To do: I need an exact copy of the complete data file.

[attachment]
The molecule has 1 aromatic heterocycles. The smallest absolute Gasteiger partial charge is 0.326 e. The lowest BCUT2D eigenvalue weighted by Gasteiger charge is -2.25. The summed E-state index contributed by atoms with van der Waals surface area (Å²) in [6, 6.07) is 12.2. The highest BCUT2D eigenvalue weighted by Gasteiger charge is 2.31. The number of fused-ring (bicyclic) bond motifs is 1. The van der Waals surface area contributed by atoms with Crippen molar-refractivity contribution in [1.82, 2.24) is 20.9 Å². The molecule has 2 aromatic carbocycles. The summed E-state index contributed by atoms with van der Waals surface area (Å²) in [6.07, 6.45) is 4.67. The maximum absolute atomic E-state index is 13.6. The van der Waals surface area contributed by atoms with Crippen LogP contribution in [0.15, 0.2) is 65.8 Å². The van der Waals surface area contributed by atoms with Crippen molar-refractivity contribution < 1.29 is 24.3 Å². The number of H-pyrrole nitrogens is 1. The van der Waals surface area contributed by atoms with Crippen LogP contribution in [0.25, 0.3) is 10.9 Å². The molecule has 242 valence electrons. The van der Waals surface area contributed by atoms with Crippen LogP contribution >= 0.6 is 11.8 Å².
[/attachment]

The molecule has 1 aromatic heterocycles. The smallest absolute Gasteiger partial charge is 0.326 e. The lowest BCUT2D eigenvalue weighted by Gasteiger charge is -2.25. The summed E-state index contributed by atoms with van der Waals surface area (Å²) in [6, 6.07) is 12.2. The highest BCUT2D eigenvalue weighted by Gasteiger charge is 2.31. The number of fused-ring (bicyclic) bond motifs is 1. The van der Waals surface area contributed by atoms with Crippen molar-refractivity contribution in [1.82, 2.24) is 20.9 Å². The molecule has 2 aromatic carbocycles. The summed E-state index contributed by atoms with van der Waals surface area (Å²) in [6.07, 6.45) is 4.67. The maximum absolute atomic E-state index is 13.6. The van der Waals surface area contributed by atoms with Crippen LogP contribution in [0.15, 0.2) is 65.8 Å². The van der Waals surface area contributed by atoms with Crippen molar-refractivity contribution < 1.29 is 24.3 Å². The number of H-pyrrole nitrogens is 1. The van der Waals surface area contributed by atoms with Crippen LogP contribution in [0.25, 0.3) is 10.9 Å². The molecule has 242 valence electrons. The van der Waals surface area contributed by atoms with Crippen LogP contribution >= 0.6 is 11.8 Å².